January starts off with a bang and Cancer Research UK’s Drylathon Campaign. Men and women across the country are being challenged to lay off the booze in January to raise money for Cancer Research UK.
Cancer Research UK is encouraging people to go teetotal for the month as part of Dryathlon, their new year funding campaign. So-called ‘dryathletes’ pledge to drop the drink, either getting sponsorship from friends, or agreeing to donate the money they would have spent on alcohol to the charity.
Over 35,000 ‘dryathletes’ quit drinking for the charity’s first Dryathlon campaign in January 2013, which raised over £3m.
Whilst campaigns like this are always welcome, what is the truth with the UK and our relationship to alcohol? The Office for National Statistics has just released its latest data (2012) on drinking habits in the UK. The headline results are quite surprising and include,
- Drinking levels actually fell in Britain during the recession. Between 2005 and 2012, the proportion of men who drank alcohol in the week before being interviewed fell from 72 per cent to 64 per cent, and the proportion of women went down from 57 per cent to 52 per cent.
- Young people (those aged 16-24) were more likely to have drunk very heavily (more than 12 units for men and nine units for women) at least once during the week (27 per cent). But when it came to the frequency of drinking, the highest proportion was at the opposite end of the scale, in people aged 65 and over – 23 per cent of men and 14 per cent of women.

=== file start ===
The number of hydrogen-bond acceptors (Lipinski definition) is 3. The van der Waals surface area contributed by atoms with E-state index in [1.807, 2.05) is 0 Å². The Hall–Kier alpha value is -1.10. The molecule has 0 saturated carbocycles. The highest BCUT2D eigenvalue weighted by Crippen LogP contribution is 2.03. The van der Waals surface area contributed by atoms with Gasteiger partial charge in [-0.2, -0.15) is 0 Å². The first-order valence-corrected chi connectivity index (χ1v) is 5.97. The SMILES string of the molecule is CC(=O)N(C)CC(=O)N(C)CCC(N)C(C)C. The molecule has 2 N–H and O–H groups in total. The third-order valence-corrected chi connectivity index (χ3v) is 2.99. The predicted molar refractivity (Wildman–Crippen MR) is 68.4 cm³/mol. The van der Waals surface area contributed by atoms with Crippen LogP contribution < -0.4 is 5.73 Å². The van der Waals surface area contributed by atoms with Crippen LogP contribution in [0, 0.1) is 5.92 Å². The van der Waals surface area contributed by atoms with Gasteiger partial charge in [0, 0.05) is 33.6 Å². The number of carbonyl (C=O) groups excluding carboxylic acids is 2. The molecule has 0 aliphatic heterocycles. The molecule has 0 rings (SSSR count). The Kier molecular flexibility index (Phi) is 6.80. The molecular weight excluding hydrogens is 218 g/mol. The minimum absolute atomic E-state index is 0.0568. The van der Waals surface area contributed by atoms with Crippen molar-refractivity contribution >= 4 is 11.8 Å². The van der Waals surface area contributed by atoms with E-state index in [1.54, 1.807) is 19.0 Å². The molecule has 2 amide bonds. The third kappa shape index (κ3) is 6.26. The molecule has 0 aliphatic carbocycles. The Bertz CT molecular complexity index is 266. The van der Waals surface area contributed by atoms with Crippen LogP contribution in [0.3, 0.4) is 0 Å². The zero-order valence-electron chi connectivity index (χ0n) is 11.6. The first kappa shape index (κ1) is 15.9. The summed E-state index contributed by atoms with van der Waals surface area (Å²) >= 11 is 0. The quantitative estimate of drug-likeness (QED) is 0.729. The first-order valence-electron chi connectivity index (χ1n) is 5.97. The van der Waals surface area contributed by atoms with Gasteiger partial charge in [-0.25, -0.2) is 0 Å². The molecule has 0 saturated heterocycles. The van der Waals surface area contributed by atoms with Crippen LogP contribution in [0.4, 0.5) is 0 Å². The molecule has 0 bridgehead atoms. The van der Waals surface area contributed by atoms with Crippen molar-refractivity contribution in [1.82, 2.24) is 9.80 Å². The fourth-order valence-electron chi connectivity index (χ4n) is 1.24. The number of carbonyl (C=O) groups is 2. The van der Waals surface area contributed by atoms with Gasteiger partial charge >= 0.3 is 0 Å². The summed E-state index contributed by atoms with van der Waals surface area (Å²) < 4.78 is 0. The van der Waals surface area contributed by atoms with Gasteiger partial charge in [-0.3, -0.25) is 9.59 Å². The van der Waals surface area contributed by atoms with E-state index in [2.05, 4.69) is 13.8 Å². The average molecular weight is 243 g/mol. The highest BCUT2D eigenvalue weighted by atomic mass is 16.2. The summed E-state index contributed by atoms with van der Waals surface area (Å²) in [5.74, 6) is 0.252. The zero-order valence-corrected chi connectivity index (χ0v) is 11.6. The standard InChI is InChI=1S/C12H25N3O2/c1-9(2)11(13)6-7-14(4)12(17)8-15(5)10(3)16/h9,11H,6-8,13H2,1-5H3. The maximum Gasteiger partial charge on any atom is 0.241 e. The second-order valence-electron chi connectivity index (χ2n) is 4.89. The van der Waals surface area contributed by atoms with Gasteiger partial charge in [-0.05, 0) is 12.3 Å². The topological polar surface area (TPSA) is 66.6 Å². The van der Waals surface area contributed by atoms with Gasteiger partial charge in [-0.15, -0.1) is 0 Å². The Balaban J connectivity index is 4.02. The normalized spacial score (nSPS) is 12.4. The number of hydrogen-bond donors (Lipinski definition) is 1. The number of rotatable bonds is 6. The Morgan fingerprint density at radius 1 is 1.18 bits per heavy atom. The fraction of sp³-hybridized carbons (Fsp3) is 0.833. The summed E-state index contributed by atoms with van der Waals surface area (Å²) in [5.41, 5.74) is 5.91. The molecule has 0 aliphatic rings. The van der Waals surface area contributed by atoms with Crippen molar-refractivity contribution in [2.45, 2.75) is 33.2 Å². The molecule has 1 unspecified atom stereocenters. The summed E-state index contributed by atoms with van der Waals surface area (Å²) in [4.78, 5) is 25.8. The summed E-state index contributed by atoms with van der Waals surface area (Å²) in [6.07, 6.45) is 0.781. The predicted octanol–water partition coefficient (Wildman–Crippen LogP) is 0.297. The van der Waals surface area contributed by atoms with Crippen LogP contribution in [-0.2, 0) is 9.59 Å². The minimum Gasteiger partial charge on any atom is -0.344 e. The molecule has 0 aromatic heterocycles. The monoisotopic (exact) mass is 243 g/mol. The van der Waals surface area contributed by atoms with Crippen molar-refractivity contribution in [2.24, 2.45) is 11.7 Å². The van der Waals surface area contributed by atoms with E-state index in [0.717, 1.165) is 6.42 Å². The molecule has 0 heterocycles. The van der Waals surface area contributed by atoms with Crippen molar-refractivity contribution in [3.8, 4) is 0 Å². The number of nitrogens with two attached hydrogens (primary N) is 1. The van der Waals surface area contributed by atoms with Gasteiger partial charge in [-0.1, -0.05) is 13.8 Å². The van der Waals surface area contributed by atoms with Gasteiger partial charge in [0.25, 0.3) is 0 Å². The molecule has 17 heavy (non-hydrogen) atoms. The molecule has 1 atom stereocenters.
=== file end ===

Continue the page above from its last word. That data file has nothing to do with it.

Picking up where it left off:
So what does this mean for your health and why should you take part in initiatives such as the Dryathlon?
There are many health risks associated with drinking alcohol and it’s not just how much you consume but how quickly you consume it that alters your health risk. Researchers say binge drinkers have a risk of heart disease twice that of people who consume the same amount of alcohol but more steadily.
Regularly drinking to excess can increase your risk of serious illnesses, such as cancer. In the UK, one in three people will develop cancer at some point in their lives. Alcohol causes around 4% of cancer cases in the UK every year – that’s around 12,500 cases.
Also, the chances of developing diabetes may depend on a mix of your genes and your lifestyle. However, drinking to excess can help to cause diabetes. This is mainly because heavy drinking can reduce the body’s sensitivity to insulin, which can trigger type 2 diabetes. You should also bear in mind that alcohol contains a huge amount of calories – one pint of lager can be equivalent to a slice of pizza. So drinking can also increase your chance of becoming overweight and again, increase your risk of developing type 2 diabetes
In essence, it’s important to keep within the recommended alcohol limits. The official advice in the UK is that women should not regularly drink more than two to three units (about two glasses of wine or one pint of beer) a day and men should not regularly drink more than three to four units a day.